Geeks have a unique passion for acquiring knowledge and items that reflect their interests and obsessions. They often have a deep fascination with niche areas of study or fandoms, which drives them to collect items that others might overlook or even find obscure. The rise of technology and the internet has only fueled their passion for collecting, providing them with access to a vast array of rare and unique items from around the world. From vintage video games and rare comic books to limited-edition action figures and autographed memorabilia, geeks are always on the hunt for the next addition to their ever-growing collections. For them, the pursuit of the perfect piece can be just as exciting as the eventual acquisition, and the thrill of the hunt never fades. So, if you ever come across a geek with disposable income, don’t be surprised if they blow it all on a rare item that you’ve never even heard of.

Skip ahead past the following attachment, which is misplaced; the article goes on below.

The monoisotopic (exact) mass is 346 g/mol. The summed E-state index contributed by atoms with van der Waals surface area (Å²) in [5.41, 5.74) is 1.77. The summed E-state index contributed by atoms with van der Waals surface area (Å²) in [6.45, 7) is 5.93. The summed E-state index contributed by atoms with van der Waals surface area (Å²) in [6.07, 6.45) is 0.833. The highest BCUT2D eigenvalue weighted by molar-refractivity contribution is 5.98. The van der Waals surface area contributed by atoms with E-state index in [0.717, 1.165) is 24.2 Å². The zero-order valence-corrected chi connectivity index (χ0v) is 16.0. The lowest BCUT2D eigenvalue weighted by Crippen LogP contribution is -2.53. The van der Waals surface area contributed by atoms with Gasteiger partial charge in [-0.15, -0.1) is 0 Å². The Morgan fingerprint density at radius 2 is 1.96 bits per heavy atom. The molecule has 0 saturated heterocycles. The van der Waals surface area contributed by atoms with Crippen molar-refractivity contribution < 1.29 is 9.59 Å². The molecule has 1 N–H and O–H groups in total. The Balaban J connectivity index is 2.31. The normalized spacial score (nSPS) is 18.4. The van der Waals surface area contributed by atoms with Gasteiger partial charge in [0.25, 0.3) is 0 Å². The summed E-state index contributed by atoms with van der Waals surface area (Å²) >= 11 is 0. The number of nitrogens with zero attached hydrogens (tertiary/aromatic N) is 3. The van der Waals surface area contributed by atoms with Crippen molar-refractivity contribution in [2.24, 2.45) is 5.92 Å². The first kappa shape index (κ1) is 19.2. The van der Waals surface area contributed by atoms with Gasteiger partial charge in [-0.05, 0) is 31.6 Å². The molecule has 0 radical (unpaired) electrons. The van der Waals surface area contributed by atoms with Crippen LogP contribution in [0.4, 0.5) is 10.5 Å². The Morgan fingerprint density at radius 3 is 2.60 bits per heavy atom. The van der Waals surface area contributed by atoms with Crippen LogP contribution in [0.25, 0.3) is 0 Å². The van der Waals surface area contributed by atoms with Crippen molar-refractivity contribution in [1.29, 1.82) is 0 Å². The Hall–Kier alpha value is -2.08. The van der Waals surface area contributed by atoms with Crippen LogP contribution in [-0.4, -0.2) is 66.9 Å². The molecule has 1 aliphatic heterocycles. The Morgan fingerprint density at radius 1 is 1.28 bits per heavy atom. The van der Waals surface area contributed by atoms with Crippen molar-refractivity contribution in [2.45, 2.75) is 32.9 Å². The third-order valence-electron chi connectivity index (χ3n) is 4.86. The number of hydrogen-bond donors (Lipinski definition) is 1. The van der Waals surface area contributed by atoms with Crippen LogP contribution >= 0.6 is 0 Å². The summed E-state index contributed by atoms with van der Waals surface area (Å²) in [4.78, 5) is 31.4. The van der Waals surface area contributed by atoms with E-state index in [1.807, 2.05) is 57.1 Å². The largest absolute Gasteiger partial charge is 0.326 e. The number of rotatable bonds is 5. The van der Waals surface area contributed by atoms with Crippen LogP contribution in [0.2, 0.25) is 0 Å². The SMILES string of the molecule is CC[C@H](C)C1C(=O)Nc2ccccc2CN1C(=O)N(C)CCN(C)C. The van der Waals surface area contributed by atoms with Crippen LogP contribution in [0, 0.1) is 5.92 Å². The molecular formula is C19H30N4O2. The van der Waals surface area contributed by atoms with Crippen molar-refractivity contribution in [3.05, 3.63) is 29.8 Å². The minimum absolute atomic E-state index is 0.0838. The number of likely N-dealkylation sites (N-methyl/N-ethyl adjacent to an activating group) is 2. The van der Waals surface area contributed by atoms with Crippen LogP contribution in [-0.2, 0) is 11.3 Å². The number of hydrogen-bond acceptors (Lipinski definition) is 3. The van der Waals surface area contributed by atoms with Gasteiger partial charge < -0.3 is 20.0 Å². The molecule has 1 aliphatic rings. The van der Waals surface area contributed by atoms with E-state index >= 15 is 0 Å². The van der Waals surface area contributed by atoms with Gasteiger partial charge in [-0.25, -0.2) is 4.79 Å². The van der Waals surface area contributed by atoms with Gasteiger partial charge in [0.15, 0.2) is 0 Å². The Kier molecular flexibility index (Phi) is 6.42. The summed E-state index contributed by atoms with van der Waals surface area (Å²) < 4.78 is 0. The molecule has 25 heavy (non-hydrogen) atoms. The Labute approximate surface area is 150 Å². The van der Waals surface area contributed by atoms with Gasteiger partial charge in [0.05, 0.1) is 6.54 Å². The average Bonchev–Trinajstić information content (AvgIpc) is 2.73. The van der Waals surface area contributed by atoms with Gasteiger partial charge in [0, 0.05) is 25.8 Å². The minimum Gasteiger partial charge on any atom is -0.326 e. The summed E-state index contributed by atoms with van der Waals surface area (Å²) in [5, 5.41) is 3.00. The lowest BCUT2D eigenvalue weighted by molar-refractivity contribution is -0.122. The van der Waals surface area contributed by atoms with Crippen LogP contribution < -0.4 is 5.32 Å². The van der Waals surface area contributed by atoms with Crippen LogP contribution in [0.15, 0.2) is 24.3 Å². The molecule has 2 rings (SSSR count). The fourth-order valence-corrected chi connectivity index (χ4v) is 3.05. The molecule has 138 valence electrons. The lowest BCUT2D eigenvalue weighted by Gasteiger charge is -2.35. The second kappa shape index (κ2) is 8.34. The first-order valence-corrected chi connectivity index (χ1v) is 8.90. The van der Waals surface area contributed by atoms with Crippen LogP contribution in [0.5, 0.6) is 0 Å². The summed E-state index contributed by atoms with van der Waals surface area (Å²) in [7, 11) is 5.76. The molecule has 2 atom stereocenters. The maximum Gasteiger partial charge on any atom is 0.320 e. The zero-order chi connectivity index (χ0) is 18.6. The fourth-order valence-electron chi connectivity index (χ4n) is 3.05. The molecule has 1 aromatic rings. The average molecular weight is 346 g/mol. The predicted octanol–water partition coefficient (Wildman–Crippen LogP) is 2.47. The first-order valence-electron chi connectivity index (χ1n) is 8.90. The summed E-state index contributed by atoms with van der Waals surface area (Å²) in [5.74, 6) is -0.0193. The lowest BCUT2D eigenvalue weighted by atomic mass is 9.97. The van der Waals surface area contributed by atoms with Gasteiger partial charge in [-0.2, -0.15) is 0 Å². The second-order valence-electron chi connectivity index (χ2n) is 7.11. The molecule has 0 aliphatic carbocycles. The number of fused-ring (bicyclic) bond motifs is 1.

Star Wars Superfan
Steve Sansweet says “There are people with more money than common sense.” Is he one of them? He probably also has some controversial opinions about the movies. Sansweet owns Rancho Obi-Wan, the largest collection of Star Wars items in the world. The collection took him 20 years to amass, most of which he bought new off the shelf, before it became a vintage collectible. He once paid $800 for pieces of the original Death Star, but he claims to not have spent that much on his collection. Realistically, no one owns that many items without having spent a small fortune. (photo credit: ranchoobiwan.org)
Brian Mattocks says he has easily spent over 100,000 pounds on his collection of Doctor Who paraphernalia. That’s over $123,000 in US dollars! He boasts at least 1 million items in his collection. He has a figurine worth 800 pounds and a board game worth 100 pounds, just to name a few of the expensive items in his hoard. Luckily, birthday and holiday gifts have contributed to his total. If he ever wanted to get rid of everything, he could probably have a comfortable retirement with that kind of money.